Five of the Best is a weekly series about the small details we rush past when we’re playing but which shape a game in our memory for years to come. Details like the way a character jumps or the title screen you load into, or the potions you use and maps you refer back to. We’ve talked about so many in our Five of the Best series so far. But there are always more.
Five of the Best works like this. Various Eurogamer writers will share their memories in the article and then you – probably outraged we didn’t include the thing you’re thinking of – can share the thing you’re thinking of in the comments below. Your collective memory has never failed to amaze us – don’t let that stop now!
Today’s Five of the Best is…
Bikes! That is, bicycles without a motor. Push bikes, although no one actually calls them that do they? There’s a serenity to pedalling around on a bike that you don’t get on a rumbling motorbike. You can hear the world around you and you can see it too, providing you’re not plummeting down the side of a mountain. There’s a romance to biking as well. I can’t tell you how many times I tried to be those boys in ET, cycling away from the cops while jumping off grassy ramps on their BMXs. So here’s to bicycles and here are five of the best.
Okay so you can’t really ride Yakuza’s bikes, but you can go one better and lamp someone with them. One of the joys of Yakuza’s combat is grabbing street furniture and whirling it around as you fight off a mob of thugs, and I think the bike is the best of all of them – it’s overstated, over-the-top and feels simply brilliant when you connect a bulky frame with a bad man’s face.
Lonely Mountains: Downhill
I’m tempted to say that Lonely Mountain understands bikes better than any other game I’ve encountered. Despite this being a biking game, the bikes aren’t the star – rather it’s what they allow for that matters.
This is a game about getting to the heart of nature, following the track until there’s nobody else around for miles. Your bike is your means of getting here, but it’s also your reason for being here in the first place – and it’s a companion, too, skidding over skree and serenading you with the gentle, irresistible ticking of the chain.
My favourite biking moments are the rest stops – you find a vantage point and hop off the saddle for a few seconds. There’s no reason to include this stuff, but it strikes me as an indicator that the fiction of place the game creates has become so overpowering the developers have fallen into it a little bit. I’m not big on bikes but if they get me to the heart of the wilderness like this then they must be special after all.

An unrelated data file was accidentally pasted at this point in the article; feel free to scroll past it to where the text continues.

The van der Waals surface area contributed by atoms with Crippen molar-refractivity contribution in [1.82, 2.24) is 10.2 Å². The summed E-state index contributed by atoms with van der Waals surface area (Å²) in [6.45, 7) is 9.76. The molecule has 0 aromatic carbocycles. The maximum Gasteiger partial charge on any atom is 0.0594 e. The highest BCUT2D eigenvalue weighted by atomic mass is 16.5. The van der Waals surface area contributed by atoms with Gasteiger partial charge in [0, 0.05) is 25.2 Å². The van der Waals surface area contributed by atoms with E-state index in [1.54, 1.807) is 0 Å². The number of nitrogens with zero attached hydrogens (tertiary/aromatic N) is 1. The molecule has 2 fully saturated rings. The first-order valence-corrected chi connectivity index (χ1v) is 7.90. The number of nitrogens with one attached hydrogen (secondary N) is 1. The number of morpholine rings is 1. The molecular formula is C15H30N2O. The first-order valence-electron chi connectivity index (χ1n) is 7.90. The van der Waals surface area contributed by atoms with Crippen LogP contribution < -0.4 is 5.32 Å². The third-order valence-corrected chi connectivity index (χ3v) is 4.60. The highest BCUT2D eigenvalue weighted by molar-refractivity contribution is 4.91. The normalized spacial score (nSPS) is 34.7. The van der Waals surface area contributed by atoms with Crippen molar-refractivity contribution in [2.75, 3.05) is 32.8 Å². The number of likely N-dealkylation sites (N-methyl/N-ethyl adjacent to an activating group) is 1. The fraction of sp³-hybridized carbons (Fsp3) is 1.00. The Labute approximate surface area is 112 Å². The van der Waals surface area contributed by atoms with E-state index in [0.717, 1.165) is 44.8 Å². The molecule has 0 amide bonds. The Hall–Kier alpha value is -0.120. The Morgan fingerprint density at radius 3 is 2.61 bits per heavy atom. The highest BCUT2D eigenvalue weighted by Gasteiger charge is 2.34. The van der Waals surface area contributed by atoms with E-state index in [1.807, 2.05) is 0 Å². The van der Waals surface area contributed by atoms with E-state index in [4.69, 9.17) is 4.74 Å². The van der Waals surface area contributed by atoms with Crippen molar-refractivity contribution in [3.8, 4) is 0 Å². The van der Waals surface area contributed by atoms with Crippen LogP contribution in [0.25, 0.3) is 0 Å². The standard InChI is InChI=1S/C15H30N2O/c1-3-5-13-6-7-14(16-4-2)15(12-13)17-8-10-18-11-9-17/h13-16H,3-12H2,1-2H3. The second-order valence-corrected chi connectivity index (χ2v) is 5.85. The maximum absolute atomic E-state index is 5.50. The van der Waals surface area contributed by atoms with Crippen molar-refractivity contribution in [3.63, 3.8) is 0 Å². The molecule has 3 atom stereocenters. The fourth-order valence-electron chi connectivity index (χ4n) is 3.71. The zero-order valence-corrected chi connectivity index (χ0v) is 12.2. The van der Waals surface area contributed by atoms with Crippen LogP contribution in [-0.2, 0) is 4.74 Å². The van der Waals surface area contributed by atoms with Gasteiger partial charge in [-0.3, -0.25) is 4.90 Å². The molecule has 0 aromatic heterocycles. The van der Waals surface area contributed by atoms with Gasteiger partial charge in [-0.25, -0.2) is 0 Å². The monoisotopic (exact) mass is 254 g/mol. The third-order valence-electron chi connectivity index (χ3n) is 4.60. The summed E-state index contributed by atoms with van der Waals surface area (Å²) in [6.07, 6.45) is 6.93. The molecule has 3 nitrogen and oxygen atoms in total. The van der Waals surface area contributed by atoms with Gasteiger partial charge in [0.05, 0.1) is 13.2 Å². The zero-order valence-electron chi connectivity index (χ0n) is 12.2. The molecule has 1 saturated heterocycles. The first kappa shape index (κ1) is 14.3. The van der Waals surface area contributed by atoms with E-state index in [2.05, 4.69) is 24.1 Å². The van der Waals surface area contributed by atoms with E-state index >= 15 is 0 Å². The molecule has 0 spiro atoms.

When I first arrived in Cerulean City in Pokémon Yellow, I was tired from battling far too many Zubats in Mount Moon and I wondered, wearily, whether my journey had to be completed by foot. Thankfully, within this city, I found a solution: the bicycle shop. Or I would have if bicycles weren’t apparently the most luxurious items in the Pokémon world, costing a full $1,000,000 each.
Not only is this price exactly one dollar more than the maximum amount of cash you can carry in a Gen 1 Pokémon game, but it suggests bicycles are more expensive to produce than Poké Balls, which can be used to capture literal gods. In fact, you can purchase 5000 Poké Balls for the price of one bicycle, which says a lot about the economy in the Kanto region.
When I eventually exchanged a voucher for a bicycle I discovered that, despite the price tag, it was just a normal bike. Still, while later Pokémon games have fancier bikes which allow you to perform tricks or contain a sentient being, nothing has ever been as satisfying as slowly dragging my bike up Route 17 so I can zoom back down to the bottom of the hill again.
Grand Theft Auto 5
Rockstar’s series has been built around its satire, and when it hits home it really hits. You’ve no doubt noticed the phenomenon of overweight middle-aged men squeezing into Lycra on any given Sunday morning – I’m ashamed to admit I’m one of them – and GTA5’s own overweight middle-aged man of course found himself with a nifty carbon road bike. While the satire was spot on, the bike was too – there’s real tranquillity to be found by heading away from the city and out into the country, where all you can hear is the wind whistling in your ears and the soft whirr of skinny tires on tarmac. It’s a wonderful thing.
How exactly do you keep control of a bike while chucking a heavy newspaper with one hand towards someone’s front door? I’ve always marvelled at this inherent skill all American children seem to have. No one does that in England. Here, we politely get off our bikes when we’re delivering papers, then stuff them through the letterbox, mangling them. It’s a regional difference I’ve always found so intriguing.
Odd thing to make a game about, though, isn’t it? I remember being very underwhelmed when I got it on NES as a kid. ‘What the hell is this?’ I thought. I don’t remember how I got it, come to think of it – it just seemed to be there.
But it was oddly compelling – I suppose as a child you’ll play anything to stave off boredom – and there was an art to timing the perfect throw, whether it was to hit a mailbox square-on or to smash a window on a posh house. And it was doubly hard doing this while trying to dodge all manner of increasingly bizarre hazards the game threw at you. There was a random breakdancer gyrating on the street outside one of the houses and even a person who came bursting out of a house with what looked like a knife, stabbing wildly in the air!
Then, when you got to the end of the street, and it took me a while to accomplish this, Paperboy turned into a kind of BMX game where you jumped around a dirt track before skidding to a halt in front of a grandstand of fans. A strange game; I’ve never forgotten it!